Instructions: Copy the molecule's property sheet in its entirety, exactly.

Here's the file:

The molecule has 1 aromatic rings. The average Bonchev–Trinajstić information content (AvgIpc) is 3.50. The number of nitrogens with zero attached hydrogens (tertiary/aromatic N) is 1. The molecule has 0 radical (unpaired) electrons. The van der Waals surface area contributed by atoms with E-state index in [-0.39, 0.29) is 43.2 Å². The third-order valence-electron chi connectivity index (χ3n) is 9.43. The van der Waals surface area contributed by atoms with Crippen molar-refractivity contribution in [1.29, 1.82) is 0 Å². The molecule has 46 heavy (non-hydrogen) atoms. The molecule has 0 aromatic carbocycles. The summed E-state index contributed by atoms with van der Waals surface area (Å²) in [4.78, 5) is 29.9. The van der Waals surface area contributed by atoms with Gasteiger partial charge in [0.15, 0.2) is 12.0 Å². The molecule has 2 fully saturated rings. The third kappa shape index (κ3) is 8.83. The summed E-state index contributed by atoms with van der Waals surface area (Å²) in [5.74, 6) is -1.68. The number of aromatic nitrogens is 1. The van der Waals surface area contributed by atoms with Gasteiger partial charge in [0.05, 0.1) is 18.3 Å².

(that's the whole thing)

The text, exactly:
The molecule has 1 aromatic rings. The average Bonchev–Trinajstić information content (AvgIpc) is 3.50. The number of nitrogens with zero attached hydrogens (tertiary/aromatic N) is 1. The molecule has 0 radical (unpaired) electrons. The van der Waals surface area contributed by atoms with E-state index in [-0.39, 0.29) is 43.2 Å². The third-order valence-electron chi connectivity index (χ3n) is 9.43. The van der Waals surface area contributed by atoms with Crippen molar-refractivity contribution in [1.29, 1.82) is 0 Å². The molecule has 46 heavy (non-hydrogen) atoms. The molecule has 0 aromatic carbocycles. The summed E-state index contributed by atoms with van der Waals surface area (Å²) in [4.78, 5) is 29.9. The van der Waals surface area contributed by atoms with Gasteiger partial charge in [0.15, 0.2) is 12.0 Å². The molecule has 2 fully saturated rings. The third kappa shape index (κ3) is 8.83. The summed E-state index contributed by atoms with van der Waals surface area (Å²) in [5.74, 6) is -1.68. The number of aromatic nitrogens is 1. The van der Waals surface area contributed by atoms with Gasteiger partial charge in [0.05, 0.1) is 18.3 Å².